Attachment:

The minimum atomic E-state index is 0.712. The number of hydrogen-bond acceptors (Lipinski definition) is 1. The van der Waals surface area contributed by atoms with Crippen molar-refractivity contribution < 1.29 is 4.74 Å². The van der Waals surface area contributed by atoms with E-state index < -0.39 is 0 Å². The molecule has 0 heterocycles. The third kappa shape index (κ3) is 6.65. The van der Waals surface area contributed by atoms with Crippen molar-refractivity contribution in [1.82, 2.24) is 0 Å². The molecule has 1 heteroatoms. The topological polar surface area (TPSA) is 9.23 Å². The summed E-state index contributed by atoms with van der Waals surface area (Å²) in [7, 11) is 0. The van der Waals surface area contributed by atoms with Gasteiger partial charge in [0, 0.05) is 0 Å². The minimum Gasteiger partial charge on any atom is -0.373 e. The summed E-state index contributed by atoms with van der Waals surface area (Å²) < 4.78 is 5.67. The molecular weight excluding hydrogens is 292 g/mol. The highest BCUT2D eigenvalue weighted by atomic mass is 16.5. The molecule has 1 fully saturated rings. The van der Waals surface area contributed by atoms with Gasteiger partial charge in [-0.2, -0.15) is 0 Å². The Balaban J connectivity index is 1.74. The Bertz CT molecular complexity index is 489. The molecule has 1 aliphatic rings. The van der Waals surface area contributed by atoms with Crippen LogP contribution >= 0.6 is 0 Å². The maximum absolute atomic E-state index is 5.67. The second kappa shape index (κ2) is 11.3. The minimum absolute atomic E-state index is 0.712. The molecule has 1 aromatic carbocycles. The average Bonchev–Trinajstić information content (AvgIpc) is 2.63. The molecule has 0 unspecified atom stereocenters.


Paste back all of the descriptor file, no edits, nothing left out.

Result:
The minimum atomic E-state index is 0.712. The number of hydrogen-bond acceptors (Lipinski definition) is 1. The van der Waals surface area contributed by atoms with Crippen molar-refractivity contribution < 1.29 is 4.74 Å². The van der Waals surface area contributed by atoms with E-state index < -0.39 is 0 Å². The molecule has 0 heterocycles. The third kappa shape index (κ3) is 6.65. The van der Waals surface area contributed by atoms with Crippen molar-refractivity contribution in [1.82, 2.24) is 0 Å². The molecule has 1 heteroatoms. The topological polar surface area (TPSA) is 9.23 Å². The summed E-state index contributed by atoms with van der Waals surface area (Å²) in [7, 11) is 0. The van der Waals surface area contributed by atoms with Gasteiger partial charge in [0, 0.05) is 0 Å². The minimum Gasteiger partial charge on any atom is -0.373 e. The summed E-state index contributed by atoms with van der Waals surface area (Å²) < 4.78 is 5.67. The molecular weight excluding hydrogens is 292 g/mol. The highest BCUT2D eigenvalue weighted by atomic mass is 16.5. The molecule has 1 fully saturated rings. The van der Waals surface area contributed by atoms with Gasteiger partial charge in [-0.2, -0.15) is 0 Å². The Balaban J connectivity index is 1.74. The Bertz CT molecular complexity index is 489. The molecule has 1 aliphatic rings. The van der Waals surface area contributed by atoms with Crippen LogP contribution >= 0.6 is 0 Å². The maximum absolute atomic E-state index is 5.67. The second kappa shape index (κ2) is 11.3. The minimum absolute atomic E-state index is 0.712. The molecule has 1 aromatic carbocycles. The average Bonchev–Trinajstić information content (AvgIpc) is 2.63. The molecule has 0 unspecified atom stereocenters.